Gonzo Journo published elsewhere

Read Nasreen's story on Footsteps Asia

Read about Joni Mitchell at The Heroine Collective

Read Shakespeare's Girls at The Heroine Collective

Read about Cuts to Arts Funding at The Drum

Brexit 2016 Referendum

Suicide Brides: What's pushing India's newlyweds over the edge?

Urine Therapy: drinking pee for health

The Stork is Stealing My Thunder

  • Arts Funding Cuts - The Drum, ABC

    Today I logged onto Facebook to find a friend, a UK theatre designer, had furiously posted a recruitment ad from Sainsbury's. It seemed a North London branch of the supermarket giant was in need of a mural and shamelessly canvassed for "an ambitious artist to voluntarily refurbish our canteen". That's gratis. No payment. Quite apart from the obvious insult, it struck me that they'd used a derivative of the word "volunteer" which really ought to be reserved for some other global behemoth such as I don't know, Medicines Sans Frontiers, say, or The Samaritans.
  • Suicide Brides: What's pushing India's Newlyweds over the edge? - SBS Life

    Rising female literacy and increased independence are at odds with traditional expectations of women in India, and the pressures are leading many to take their lives.
  • The Internal Landscape of Joni Mitchell's "Blue" - The Heroine Collective

    Joni opens her album telling us she is on a lonely road and she is travelling travelling travelling/ Looking for something, what can it be? Her jingly tempo masks a suffocating story. Mitchell had split from a long-term relationship with Graham Nash and moved into an intense and troubled love affair with heroin-addicted James Taylor, for whom the song was written. She trills I want to knit you a sweater/I want to write you a love letter/I want to make you feel better. A desperate list of all the fruitless things she has already done that have not brought him any closer.
  • A profile of Nasreen Sheik - for Footsteps Asia

    "As a child I grew up witnessing the terror on the faces of the women in my village. I remember one vivacious woman who, one day, wore make-up which her husband considered garish. The next day she was found hanging and buried immediately without ceremony. The usual custom would be to wait say, two days before burial and hold a funeral to honour the dead but this woman’s body just disappeared. Everyone knew she had been murdered by her husband and he remarried within months.”
  • Brexit referendum 2016

    By coming out of Europe, many say we are effectively championing a new leadership succession in Boris Johnson. Former London Mayor and mouthpiece for Brexit, Johnson’s politics are evermore synonymous in the media with those of the esteemed US Republican candidate and notorious misogynist, Donald Trump.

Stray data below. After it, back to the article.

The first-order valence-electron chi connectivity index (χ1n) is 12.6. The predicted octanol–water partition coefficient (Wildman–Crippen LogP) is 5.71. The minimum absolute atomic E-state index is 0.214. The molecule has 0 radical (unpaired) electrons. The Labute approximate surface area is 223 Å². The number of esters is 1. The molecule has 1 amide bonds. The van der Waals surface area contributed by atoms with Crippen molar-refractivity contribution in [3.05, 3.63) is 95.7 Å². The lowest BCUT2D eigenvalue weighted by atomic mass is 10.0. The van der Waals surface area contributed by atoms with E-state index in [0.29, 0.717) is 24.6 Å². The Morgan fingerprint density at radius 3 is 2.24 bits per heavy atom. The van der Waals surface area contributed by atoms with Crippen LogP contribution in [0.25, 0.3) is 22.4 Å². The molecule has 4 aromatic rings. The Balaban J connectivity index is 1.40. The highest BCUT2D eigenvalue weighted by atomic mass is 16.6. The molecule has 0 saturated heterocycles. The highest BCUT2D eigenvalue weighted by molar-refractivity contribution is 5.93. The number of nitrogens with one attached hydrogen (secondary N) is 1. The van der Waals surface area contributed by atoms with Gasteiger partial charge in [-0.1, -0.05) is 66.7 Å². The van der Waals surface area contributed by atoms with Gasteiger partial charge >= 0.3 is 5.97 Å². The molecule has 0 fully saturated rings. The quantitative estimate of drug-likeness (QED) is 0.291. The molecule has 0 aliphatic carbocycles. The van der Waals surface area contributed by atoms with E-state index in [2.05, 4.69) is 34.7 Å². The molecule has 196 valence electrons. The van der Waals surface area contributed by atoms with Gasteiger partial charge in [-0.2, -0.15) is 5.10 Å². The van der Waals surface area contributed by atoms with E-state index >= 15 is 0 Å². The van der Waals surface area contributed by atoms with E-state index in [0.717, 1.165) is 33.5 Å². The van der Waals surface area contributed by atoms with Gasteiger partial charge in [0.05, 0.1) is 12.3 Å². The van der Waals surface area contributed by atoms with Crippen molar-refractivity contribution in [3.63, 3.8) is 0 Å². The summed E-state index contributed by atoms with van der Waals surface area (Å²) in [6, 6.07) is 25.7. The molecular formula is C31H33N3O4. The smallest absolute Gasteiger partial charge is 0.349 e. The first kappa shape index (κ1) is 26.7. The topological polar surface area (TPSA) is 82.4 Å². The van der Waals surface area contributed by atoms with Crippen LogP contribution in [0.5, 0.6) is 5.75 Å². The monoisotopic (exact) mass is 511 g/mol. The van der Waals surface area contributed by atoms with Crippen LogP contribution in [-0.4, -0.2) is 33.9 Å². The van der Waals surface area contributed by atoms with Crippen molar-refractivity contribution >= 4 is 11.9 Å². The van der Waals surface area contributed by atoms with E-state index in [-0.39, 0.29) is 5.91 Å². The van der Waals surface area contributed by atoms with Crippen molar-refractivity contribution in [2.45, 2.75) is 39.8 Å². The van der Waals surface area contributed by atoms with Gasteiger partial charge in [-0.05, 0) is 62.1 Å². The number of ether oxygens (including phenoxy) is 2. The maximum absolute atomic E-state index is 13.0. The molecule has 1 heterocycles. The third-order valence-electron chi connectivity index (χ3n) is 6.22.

• Urine Therapy - SBS Life

    Drinking your own urine has become an infamous survival strategy for those stranded on an island with Bear Grylls. In some quarters of Indian culture, urine is also drunk for its health benefits. Kali Hughes tests out the therapy herself, in a bid to do away with adult acne.
  • Shakespeare's Underwritten Women - The Heroine Collective

    The fact is, Ophelia, like a good handful of Shakespeare’s women, is underwritten. Her madness and eventual suicide are inexplicable; it’s as though there’s a whole scene missing. But Katie Mitchell is looking into it. The eminent British theatre director, now based mainly in Germany, has launched a brand new stage play at Berlin’s Schaubühne called Ophelia’s Zimmer. Mitchell, the playwright Alice Birch, and designer Chloe Lamford have torn down a wall at Elsinore Castle inviting us to peer inside Ophelia’s bedroom.
  • The Stork is Stealing My Thunder - The Heroine Collective

    Three months ago I gave birth to a beautiful human child. I pushed his head, in the normal manner of these things, through my cervix and out of my vagina, and so I fully understand just how such a feat may seem miraculous. But childbirth is not a miracle. It is an utterly overwhelming personal labour that often leaves in its wake evidence of traumas, both physical and emotional. In November 2018, the BBC reported on a study that found 28,000 women in the UK each year had suffered PTSD from the experience of childbirth.